Special Report

The Biggest Corporate Scandals of the Decade

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16. WeWork IPO disaster
> Date: August 2019

Office sharing real estate company WeWork filed in August 2019 its highly anticipated S-1 form with the Securities and Exchange Commission in preparation to become a public company. However, a litany of red flags in the document — including massive losses, expensive lease agreements, complex corporate structure, an all-male board of directors, and CEO Adam Neumann’s outsized control of the company — were seen as major risks by investors and invited further scrutiny into the company’s leadership. Examples of Neumann’s lifestyle and idiosyncrasies that came to light as the IPO collapsed added to the scandal. The disgraced CEO was reported to have illegally transported marijuana in his private jet across international borders and promoted excessive alcohol consumption in professional settings. He banned meat at his company, considered running for president of the world, and expressed a desire to become the world’s first trillionaire.

Amid a storm of negative press, WeWork slashed its valuation from $47 billion to $10 billion, ousted its CEO, and laid off 2,400 employees — nearly one-fifth of its workforce. The IPO — which has been delayed indefinitely — ultimately cast a shadow on spendthrift, fast-growth startups and has likely soured the marketplace on future unicorn IPOs.

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17. Johnson & Johnson baby powder recall
> Date: October 2019

On Oct. 18, 2019, Johnson & Johnson recalled 33,000 bottles of baby powder after the Food and Drug Administration discovered traces of asbestos in the product. The recall comes after decades of concern — from both the public and from within the company — that the baby powder could contain the cancer-causing mineral.

At the time of the recall, J&J faced more than 15,000 lawsuits from customers who alleged the baby powder caused them to develop cancer. While the company is currently fighting the accusations and has declared the product is completely safe, analysts estimate the lawsuits could cost the company up to $10 billion.

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18. TikTok foreign ownership
> Date: November 2019

The Committee on Foreign Investment in the United States opened an investigation into the short-form video-sharing service TikTok, according to a Reuters report from Nov. 1, 2019. Lawmakers who called for the investigation are concerned about TikTok’s connection to China — the service is owned by the Beijing-based ByteDance Technology Co. — and whether it poses a national security risk to the United States. One complaint, from Sen. Marco Rubio, alleges the company removes content critical of the Chinese government. Another complaint, from Sens. Chuck Schumer and Tom Cotton, cites security concerns posed by TikTok’s collection of users’ personal data.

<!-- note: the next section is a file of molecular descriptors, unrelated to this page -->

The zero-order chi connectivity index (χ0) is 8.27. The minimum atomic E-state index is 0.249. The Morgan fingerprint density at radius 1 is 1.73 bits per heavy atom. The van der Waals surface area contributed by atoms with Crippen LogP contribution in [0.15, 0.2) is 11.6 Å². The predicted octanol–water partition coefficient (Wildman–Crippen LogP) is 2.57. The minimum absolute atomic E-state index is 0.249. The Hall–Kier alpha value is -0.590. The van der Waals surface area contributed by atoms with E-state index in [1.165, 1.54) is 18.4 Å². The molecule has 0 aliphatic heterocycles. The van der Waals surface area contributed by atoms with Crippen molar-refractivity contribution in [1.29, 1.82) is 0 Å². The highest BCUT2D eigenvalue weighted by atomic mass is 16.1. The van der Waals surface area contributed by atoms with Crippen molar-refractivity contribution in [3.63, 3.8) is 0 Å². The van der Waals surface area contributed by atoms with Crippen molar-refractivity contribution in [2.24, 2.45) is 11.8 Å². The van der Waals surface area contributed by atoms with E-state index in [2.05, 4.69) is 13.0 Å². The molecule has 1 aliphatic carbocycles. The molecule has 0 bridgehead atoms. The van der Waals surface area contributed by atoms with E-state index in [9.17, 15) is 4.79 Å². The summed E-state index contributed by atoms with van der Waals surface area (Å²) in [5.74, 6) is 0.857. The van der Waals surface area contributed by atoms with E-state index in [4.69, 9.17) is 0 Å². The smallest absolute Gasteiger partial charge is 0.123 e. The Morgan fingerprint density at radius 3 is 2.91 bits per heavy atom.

TikTok is one of many companies whose foreign ownership has raised suspicion. Other recent examples include the Chinese-owned dating app Grindr and the Russian-owned FaceApp.

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19. Probe on opioid makers
> Date: November 2019

Six pharmaceutical companies are under federal investigation and face potential criminal charges for their role in the opioid crisis. Federal prosecutors are working to determine what, if any, laws were broken in connection with shipments of mass quantities of opioid painkillers. The companies include Teva Pharmaceutical Industries, Mallinckrodt, Johnson & Johnson, Amneal Pharmaceuticals, and distributor McKesson Corp. One company, Ohio-based Miami-Luken Inc, shipped 3.7 million hydrocodone pills between 2008 and 2011 to a pharmacy in a West Virginia town of about 400 people.

Pharmaceutical giant Purdue Pharma reached in September a multibillion-dollar settlement with thousands of cities, counties, and tribes, as well as 23 states for its role in the opioid crisis. The settlement is the first of its kind. Under the deal, the company will file for bankruptcy and restructure with its OxyContin proceeds going to victims of the opioid addiction epidemic.

According to the most recent data from the Centers for Disease Control and Prevention, more than two-thirds of the more than 70,000 drug overdose deaths in 2017 involved an opioid. Such drug-related deaths were six times more common in 2017 than in 1999, according to the CDC.